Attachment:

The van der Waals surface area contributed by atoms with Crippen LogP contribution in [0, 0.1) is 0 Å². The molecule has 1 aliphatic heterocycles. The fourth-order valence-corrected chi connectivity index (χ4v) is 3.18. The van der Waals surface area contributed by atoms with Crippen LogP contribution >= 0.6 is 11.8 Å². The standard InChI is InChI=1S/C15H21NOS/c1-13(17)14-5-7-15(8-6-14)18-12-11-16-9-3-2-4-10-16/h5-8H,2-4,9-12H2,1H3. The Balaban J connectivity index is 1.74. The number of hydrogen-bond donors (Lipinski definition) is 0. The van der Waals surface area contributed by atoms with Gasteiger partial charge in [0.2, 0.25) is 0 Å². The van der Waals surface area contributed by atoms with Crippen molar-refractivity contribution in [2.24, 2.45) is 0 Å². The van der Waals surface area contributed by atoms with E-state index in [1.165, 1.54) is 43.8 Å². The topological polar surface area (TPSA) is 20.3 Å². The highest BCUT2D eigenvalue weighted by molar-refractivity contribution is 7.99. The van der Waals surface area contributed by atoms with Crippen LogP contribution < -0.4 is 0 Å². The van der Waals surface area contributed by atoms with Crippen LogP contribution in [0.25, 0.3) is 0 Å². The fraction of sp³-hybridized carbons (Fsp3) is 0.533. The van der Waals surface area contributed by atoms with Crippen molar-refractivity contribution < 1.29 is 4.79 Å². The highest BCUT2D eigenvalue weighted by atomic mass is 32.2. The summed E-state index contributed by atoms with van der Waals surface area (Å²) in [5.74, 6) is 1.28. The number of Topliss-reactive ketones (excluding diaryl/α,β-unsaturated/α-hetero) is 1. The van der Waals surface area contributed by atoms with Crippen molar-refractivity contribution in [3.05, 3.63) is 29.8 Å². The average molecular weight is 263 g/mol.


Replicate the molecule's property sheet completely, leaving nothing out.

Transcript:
The van der Waals surface area contributed by atoms with Crippen LogP contribution in [0, 0.1) is 0 Å². The molecule has 1 aliphatic heterocycles. The fourth-order valence-corrected chi connectivity index (χ4v) is 3.18. The van der Waals surface area contributed by atoms with Crippen LogP contribution >= 0.6 is 11.8 Å². The standard InChI is InChI=1S/C15H21NOS/c1-13(17)14-5-7-15(8-6-14)18-12-11-16-9-3-2-4-10-16/h5-8H,2-4,9-12H2,1H3. The Balaban J connectivity index is 1.74. The number of hydrogen-bond donors (Lipinski definition) is 0. The van der Waals surface area contributed by atoms with Gasteiger partial charge in [0.2, 0.25) is 0 Å². The van der Waals surface area contributed by atoms with Crippen molar-refractivity contribution in [2.24, 2.45) is 0 Å². The van der Waals surface area contributed by atoms with E-state index in [1.165, 1.54) is 43.8 Å². The topological polar surface area (TPSA) is 20.3 Å². The highest BCUT2D eigenvalue weighted by molar-refractivity contribution is 7.99. The van der Waals surface area contributed by atoms with Crippen LogP contribution < -0.4 is 0 Å². The van der Waals surface area contributed by atoms with Crippen LogP contribution in [0.25, 0.3) is 0 Å². The fraction of sp³-hybridized carbons (Fsp3) is 0.533. The van der Waals surface area contributed by atoms with Crippen molar-refractivity contribution < 1.29 is 4.79 Å². The highest BCUT2D eigenvalue weighted by atomic mass is 32.2. The summed E-state index contributed by atoms with van der Waals surface area (Å²) in [5.74, 6) is 1.28. The number of Topliss-reactive ketones (excluding diaryl/α,β-unsaturated/α-hetero) is 1. The van der Waals surface area contributed by atoms with Crippen molar-refractivity contribution in [3.05, 3.63) is 29.8 Å². The average molecular weight is 263 g/mol.